20 words - $11.00 one time/$10.00 Cash in advance



steel surgical staple that is placed in your ear for, stress, tension, insomnia, chronic pain, migraines, weight loss and smoking cessation. Please call Shari for more information at 605-864-1129. Jn4-11

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Sandy Pine Systems Inc. is now hiring for the following positions:

Monday & Thursday route Tuesday & Friday route Delivery drivers needed for regular route, 2 days per week. Pick up point is in the Yankton SD area & deliveries will be made to 3 locations; Carpenter SD, Ivanhoe MN & Pipestone MN. Competitive wage and mileage reimbursed at the government rate. Applicants must have a valid driverâ&#x20AC;&#x2122;s license and reliable vehicle. Call or email Jeff for an application: 402-487-2261 Ext 106 or

HELP WANTED Full-time & Part-time swine techs wanted in the Pipestone, MN area

Launch a career with EMP SERV, LLC / Pipestone System Providing quality care for swine with great opportunities to advance within the company through on the job training and/or formalized training EMP SERV, LLC / Pipestone System offers an excellent compensation and beneďŹ t package:



At all locations. Class B w/Air Brakes Competitive Wage/BeneďŹ ts Med Card Required

tâ&#x20AC;&#x2122;s more than a job, its a calling. Charge Nurse - RN/LPN Part-time & On-call

Leave info anonomously at this hotline number.

CertiďŹ ed Nursing Assistant

s+0ROlT3HARING0LAN sHealth and Dental Insurance (up to 10% of gross wages) sLife & Long Term Disability Insurance sCompetitive Wages sPaid Holidays and PTO (based on position and experience) sFlex Plan sProduction Bonus sScholarship Program No experience necessary - we train from entry level to managerial Monday - Friday 6 a.m. to approximately 2 p.m. Full time employees work every third weekend / part-time employees work every other weekend. &ULLTIMEEMPLOYEESAVERAGEHOURSPERWEEKOVERTIMEPAYAFTERHOURSWK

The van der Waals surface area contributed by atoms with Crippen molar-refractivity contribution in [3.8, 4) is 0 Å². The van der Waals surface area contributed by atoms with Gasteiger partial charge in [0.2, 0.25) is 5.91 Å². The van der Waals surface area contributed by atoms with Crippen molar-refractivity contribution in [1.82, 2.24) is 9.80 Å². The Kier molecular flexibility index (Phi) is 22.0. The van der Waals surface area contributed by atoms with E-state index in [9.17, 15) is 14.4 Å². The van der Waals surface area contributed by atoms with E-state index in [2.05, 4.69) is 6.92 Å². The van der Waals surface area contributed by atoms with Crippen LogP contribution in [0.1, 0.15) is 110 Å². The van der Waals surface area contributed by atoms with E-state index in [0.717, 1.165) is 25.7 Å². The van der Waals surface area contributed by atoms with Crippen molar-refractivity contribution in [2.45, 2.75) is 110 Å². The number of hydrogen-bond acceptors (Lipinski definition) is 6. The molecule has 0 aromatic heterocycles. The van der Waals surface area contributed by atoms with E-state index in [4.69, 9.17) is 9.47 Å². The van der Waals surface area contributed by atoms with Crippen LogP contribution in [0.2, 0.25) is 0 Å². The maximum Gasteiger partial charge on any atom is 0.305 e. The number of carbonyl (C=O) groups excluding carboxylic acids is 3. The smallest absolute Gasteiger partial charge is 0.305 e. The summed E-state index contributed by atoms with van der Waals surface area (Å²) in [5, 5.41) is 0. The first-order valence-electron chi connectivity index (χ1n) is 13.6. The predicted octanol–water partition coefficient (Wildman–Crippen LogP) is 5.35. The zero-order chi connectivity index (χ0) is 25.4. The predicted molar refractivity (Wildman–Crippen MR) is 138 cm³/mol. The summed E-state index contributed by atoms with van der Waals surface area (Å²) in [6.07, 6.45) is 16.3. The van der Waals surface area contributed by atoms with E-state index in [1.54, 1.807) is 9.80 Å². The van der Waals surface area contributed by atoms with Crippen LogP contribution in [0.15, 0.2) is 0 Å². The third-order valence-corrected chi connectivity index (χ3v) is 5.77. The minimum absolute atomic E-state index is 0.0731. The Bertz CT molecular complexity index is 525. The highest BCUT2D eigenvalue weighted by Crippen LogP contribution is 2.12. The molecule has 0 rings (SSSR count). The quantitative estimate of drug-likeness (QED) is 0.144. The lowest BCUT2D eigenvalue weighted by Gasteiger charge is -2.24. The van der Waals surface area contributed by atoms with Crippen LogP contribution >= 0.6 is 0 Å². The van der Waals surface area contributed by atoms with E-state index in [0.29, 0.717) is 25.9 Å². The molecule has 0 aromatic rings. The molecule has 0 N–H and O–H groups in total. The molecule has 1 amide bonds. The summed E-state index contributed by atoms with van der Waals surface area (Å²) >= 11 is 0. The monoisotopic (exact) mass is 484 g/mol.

Full-time & Part-time

Help your community. Help your neighborhood. Report suspicious criminal activity.

Full-time Cook Housekeeping Assistant Temporary

Pipestone - 507-825-0095 Brookings - 605-692-6040 Sioux Falls - 605-543-6000 Madison, Howard, Harrisburg

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Pre-employment drug testing and background screening required.


Apply online at For more information, call Ann Full at (507) 825-6919 EOE, Drug-Free Workplace. 11-G0968


Hope Haven Inc. in Pipestone is looking for dependable people to provide services and support to adults with disabilities. We currently have a Part-Time position available. Background clearance, safe driving record and a high school diploma/GED are required. For more information, please contact Amanda Russell at 507-825-0039. You can also fill out an application on-line at EEO-AA

Log onto our website at to apply or call Human Resources at 1-507-825-2532 to explore your future with us.

Registered Nurseâ&#x20AC;&#x201D;Acute Care

Full-Time Position Available

Part Time â&#x20AC;&#x201C; 48 hrs./pay period | Nights & Days â&#x20AC;&#x201C; 12 hr. shifts



Provides professional nursing care to patients by performing the following duties: Collects patient health data, analyzes assessment data and determines nursing diagnosis/problem focus, identiďŹ es expected outcomes/goals individualized to the patient, develops and implements a care plan, evaluates patient progress and care quality.

Apply now for a great career with Amdahl Motors in Pipestone. Excellent work with great benefits; health, 401K, vacation, holiday and more!

Graduate of a school of Nursing. Must be able to obtain licensure as a Registered Nurse in the state of Minnesota.



Applications will be accepted through June 19, 2012

Work with the latest equipment in a clean modern facility!

Apply online @ For more information, contact: Rachel Wolff, Human Resource Specialist, Pipestone County Medical Center 916 4th Avenue SW, Pipestone, MN 56164

Experience Preferred but not required


Apply at Amdahl Motors

Phone:   s Fax: 507-825-6229 E-mail:

Attn: Ron Pietz Jct. of 75,30 & 23 Pipestone, MN 56164   s